2. Do you have to have a colostomy bag the rest of your life? - You don't have it, depending on what surgery you have. You can get a permanent ostomy (one surgery) or you can get a j-pouch (no more bag, but two or three surgeries). The decision is yours, obviously going through more surgeries means being away from your little ones a bit more, but at your young age I wouldn't want to have an ostomy for the rest of my life (I'm 18 and I'm getting a j-pouch). Not being too familiar with CI I can't vouch for the success rate of the j-pouch for that disease, but from the sounds of Hodaya's post above it sounds like you have a good shot at a great outcome!

3. How long were you in the hospital? - I'm having a three step j-pouch, and I've only had the first step so far. I was in the hospital for just four days!

4. Does your diet have to change? - Well, what's your diet like now? Have you had to make alterations to deal with your CI? For UC I had given up a lot of foods, and now I can actually eat more things and be less strict about my diet than I was before! I think the biggest rules are to just chew your food very thoroughly, being especially careful with fresh veggies and fruits, and to eat a lot of carbs. Generally you can eat whatever you want.

5. Also, did you gain or lose weight from the surgery? - I lost about 7 pounds immediately after surgery because it took a while for my appetite to come back at all. But since then I've been slowly putting it back on. I'm about 3 pounds up from where I was in the hospital (I'm very skinny so I can't really afford to be down on my weight).

Good luck! I really think the surgery would give you some relief. Try not to worry, everything's going to be okay!
Diagnosed with UC in 2007
Flare in 2007 causing anemia requiring blood transfusions, eventually controlled by asacol and 6-MP.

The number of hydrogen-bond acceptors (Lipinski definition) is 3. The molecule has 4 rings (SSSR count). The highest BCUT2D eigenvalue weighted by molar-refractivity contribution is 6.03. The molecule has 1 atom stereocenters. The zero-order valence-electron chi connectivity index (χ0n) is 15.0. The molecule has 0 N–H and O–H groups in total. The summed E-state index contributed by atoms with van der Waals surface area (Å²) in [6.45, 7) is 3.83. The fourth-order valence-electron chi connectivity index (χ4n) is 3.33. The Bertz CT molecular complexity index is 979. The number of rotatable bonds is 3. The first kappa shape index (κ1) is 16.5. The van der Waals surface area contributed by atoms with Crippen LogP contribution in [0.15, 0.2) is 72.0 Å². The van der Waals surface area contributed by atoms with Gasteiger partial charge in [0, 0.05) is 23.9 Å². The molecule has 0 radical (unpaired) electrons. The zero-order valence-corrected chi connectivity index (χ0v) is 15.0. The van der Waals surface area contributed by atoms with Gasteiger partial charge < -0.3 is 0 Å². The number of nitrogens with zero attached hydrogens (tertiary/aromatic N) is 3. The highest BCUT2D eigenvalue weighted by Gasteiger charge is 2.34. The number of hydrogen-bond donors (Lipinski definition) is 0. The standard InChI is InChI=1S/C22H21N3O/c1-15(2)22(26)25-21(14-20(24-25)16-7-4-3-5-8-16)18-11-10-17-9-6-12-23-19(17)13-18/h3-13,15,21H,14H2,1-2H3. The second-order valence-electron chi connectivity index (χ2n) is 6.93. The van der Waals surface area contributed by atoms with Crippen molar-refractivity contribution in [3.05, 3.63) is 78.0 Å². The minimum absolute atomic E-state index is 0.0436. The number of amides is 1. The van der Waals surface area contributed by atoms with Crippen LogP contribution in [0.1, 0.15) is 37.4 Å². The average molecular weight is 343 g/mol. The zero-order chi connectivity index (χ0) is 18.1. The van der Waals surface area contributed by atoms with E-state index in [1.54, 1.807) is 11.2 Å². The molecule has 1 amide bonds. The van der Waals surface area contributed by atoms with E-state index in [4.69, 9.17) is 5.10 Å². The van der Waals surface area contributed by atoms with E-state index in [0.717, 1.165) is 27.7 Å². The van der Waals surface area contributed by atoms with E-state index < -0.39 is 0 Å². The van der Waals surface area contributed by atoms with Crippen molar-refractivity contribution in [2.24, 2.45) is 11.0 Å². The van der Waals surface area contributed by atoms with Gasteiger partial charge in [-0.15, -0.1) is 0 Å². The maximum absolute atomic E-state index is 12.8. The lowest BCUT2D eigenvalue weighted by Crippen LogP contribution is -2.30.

Flared again in 2009 as 6-MP lost effectiveness, went on TPN and received more blood. Started Remicade, which induced remission.
Flared 2010; Remicade no longer effective.
Had 1st surgery of 3 step j-pouch at CC on 1/19/11. 2nd slated for April, and j-pouch in July!

2b ColonFree
Veteran Member


Date Joined Nov 2008
Total Posts : 2603
   Posted 3/26/2011 1:03 PM (GMT -6)   
hi elddiReM,

i just wanted to correct you, they don't do j pouches for ppl with CI. the procedure for CI includes removal of the whole colon, but they leave about 20 cm of rectum, maybe a bit more, which means the whole rectum stays and a bit of the sigmoid, so there's no need for a j pouch. the surgery for CI is a one step surgery - removing the colon and attaching the ileum to the rectum and.. that's it. just one step.

the j pouch is created in cases where they can't keep the rectum and the j pouch is meant to replace the rectum. i guess your rectum was diseased and had to be removed, that's why you're going to have the j pouch.

i wish you best of luck with your 2nd step surgery, eddliReM :)))
Hodaya
06/05/2007 - STARR procedure
colonic inertia w/pelvic floor dysfunction
08/16/2009 - total colectomy w/ileorectal anastomosis
07/08/2010 - loop ileostomy

elddiReMsihT
Regular Member


Date Joined Nov 2010
Total Posts : 111
   Posted 3/26/2011 3:31 PM (GMT -6)   
Oh goodness, sorry! Definitely don't want to give false info! Thanks for correcting me!

answers4me2
Veteran Member


Date Joined Dec 2008
Total Posts : 1325
   Posted 3/26/2011 3:48 PM (GMT -6)   
Ask the doctor for the sitz marker test. This will determine if you have colonic inertia.
Diagnosed w/colonic inertia, obstructive defecation syndrome, anismus, rectocele, and intussusecption
2005-hysterectomy w/pelvic prolapse repairs
2006-sacralcolopopexy